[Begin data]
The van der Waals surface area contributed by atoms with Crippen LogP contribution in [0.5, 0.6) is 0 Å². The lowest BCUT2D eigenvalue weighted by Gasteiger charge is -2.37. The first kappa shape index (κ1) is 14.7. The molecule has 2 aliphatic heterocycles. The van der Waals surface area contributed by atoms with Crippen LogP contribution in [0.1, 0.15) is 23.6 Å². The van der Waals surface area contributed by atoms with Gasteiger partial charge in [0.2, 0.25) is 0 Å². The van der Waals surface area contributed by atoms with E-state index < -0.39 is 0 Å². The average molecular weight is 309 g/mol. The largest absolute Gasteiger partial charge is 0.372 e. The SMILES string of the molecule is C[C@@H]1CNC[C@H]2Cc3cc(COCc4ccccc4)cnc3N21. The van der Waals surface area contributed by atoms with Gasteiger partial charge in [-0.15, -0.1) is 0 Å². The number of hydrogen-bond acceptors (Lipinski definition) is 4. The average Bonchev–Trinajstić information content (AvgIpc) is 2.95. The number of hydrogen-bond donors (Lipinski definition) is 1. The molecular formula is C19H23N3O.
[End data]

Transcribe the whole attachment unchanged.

The van der Waals surface area contributed by atoms with Crippen LogP contribution in [0.5, 0.6) is 0 Å². The lowest BCUT2D eigenvalue weighted by Gasteiger charge is -2.37. The first kappa shape index (κ1) is 14.7. The molecule has 2 aliphatic heterocycles. The van der Waals surface area contributed by atoms with Crippen LogP contribution in [0.1, 0.15) is 23.6 Å². The van der Waals surface area contributed by atoms with Gasteiger partial charge in [0.2, 0.25) is 0 Å². The van der Waals surface area contributed by atoms with E-state index < -0.39 is 0 Å². The average molecular weight is 309 g/mol. The largest absolute Gasteiger partial charge is 0.372 e. The SMILES string of the molecule is C[C@@H]1CNC[C@H]2Cc3cc(COCc4ccccc4)cnc3N21. The van der Waals surface area contributed by atoms with Gasteiger partial charge in [-0.15, -0.1) is 0 Å². The number of hydrogen-bond acceptors (Lipinski definition) is 4. The average Bonchev–Trinajstić information content (AvgIpc) is 2.95. The number of hydrogen-bond donors (Lipinski definition) is 1. The molecular formula is C19H23N3O.